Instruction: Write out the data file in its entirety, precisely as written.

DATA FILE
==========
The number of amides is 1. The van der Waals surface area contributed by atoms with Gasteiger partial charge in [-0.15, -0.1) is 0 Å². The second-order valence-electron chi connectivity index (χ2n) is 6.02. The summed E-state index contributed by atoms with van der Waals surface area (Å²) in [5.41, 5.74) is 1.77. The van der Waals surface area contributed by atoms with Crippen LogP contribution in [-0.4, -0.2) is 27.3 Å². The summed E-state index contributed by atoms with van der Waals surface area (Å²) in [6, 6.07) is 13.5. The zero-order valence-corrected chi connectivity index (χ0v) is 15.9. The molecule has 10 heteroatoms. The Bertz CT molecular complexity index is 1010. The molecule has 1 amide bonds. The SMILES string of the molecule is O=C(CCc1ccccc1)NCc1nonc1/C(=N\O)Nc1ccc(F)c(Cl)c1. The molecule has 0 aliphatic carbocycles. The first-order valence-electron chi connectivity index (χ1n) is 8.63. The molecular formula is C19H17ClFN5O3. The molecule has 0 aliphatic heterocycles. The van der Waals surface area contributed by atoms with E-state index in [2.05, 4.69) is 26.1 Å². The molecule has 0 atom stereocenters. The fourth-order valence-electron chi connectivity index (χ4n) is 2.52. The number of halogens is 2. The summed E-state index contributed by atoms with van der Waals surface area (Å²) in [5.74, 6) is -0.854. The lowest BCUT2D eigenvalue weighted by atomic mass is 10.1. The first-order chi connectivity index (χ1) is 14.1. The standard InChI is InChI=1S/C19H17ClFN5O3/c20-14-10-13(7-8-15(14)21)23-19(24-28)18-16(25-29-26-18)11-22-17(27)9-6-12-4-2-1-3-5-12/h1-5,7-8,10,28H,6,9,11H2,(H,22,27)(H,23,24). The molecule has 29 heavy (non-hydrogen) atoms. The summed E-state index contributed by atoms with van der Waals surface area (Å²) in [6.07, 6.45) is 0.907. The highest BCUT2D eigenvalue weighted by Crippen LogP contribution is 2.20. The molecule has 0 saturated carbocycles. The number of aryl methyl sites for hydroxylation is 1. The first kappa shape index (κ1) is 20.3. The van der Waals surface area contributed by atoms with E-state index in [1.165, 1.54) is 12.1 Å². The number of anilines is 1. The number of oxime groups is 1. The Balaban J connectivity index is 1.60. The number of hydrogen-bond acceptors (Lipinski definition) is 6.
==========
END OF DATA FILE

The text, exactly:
The number of amides is 1. The van der Waals surface area contributed by atoms with Gasteiger partial charge in [-0.15, -0.1) is 0 Å². The second-order valence-electron chi connectivity index (χ2n) is 6.02. The summed E-state index contributed by atoms with van der Waals surface area (Å²) in [5.41, 5.74) is 1.77. The van der Waals surface area contributed by atoms with Crippen LogP contribution in [-0.4, -0.2) is 27.3 Å². The summed E-state index contributed by atoms with van der Waals surface area (Å²) in [6, 6.07) is 13.5. The zero-order valence-corrected chi connectivity index (χ0v) is 15.9. The molecule has 10 heteroatoms. The Bertz CT molecular complexity index is 1010. The molecule has 1 amide bonds. The SMILES string of the molecule is O=C(CCc1ccccc1)NCc1nonc1/C(=N\O)Nc1ccc(F)c(Cl)c1. The molecule has 0 aliphatic carbocycles. The first-order valence-electron chi connectivity index (χ1n) is 8.63. The molecular formula is C19H17ClFN5O3. The molecule has 0 aliphatic heterocycles. The van der Waals surface area contributed by atoms with E-state index in [2.05, 4.69) is 26.1 Å². The molecule has 0 atom stereocenters. The fourth-order valence-electron chi connectivity index (χ4n) is 2.52. The number of halogens is 2. The summed E-state index contributed by atoms with van der Waals surface area (Å²) in [5.74, 6) is -0.854. The lowest BCUT2D eigenvalue weighted by atomic mass is 10.1. The first-order chi connectivity index (χ1) is 14.1. The standard InChI is InChI=1S/C19H17ClFN5O3/c20-14-10-13(7-8-15(14)21)23-19(24-28)18-16(25-29-26-18)11-22-17(27)9-6-12-4-2-1-3-5-12/h1-5,7-8,10,28H,6,9,11H2,(H,22,27)(H,23,24). The molecule has 29 heavy (non-hydrogen) atoms. The summed E-state index contributed by atoms with van der Waals surface area (Å²) in [6.07, 6.45) is 0.907. The highest BCUT2D eigenvalue weighted by Crippen LogP contribution is 2.20. The molecule has 0 saturated carbocycles. The number of aryl methyl sites for hydroxylation is 1. The first kappa shape index (κ1) is 20.3. The van der Waals surface area contributed by atoms with E-state index in [1.165, 1.54) is 12.1 Å². The number of anilines is 1. The number of oxime groups is 1. The Balaban J connectivity index is 1.60. The number of hydrogen-bond acceptors (Lipinski definition) is 6.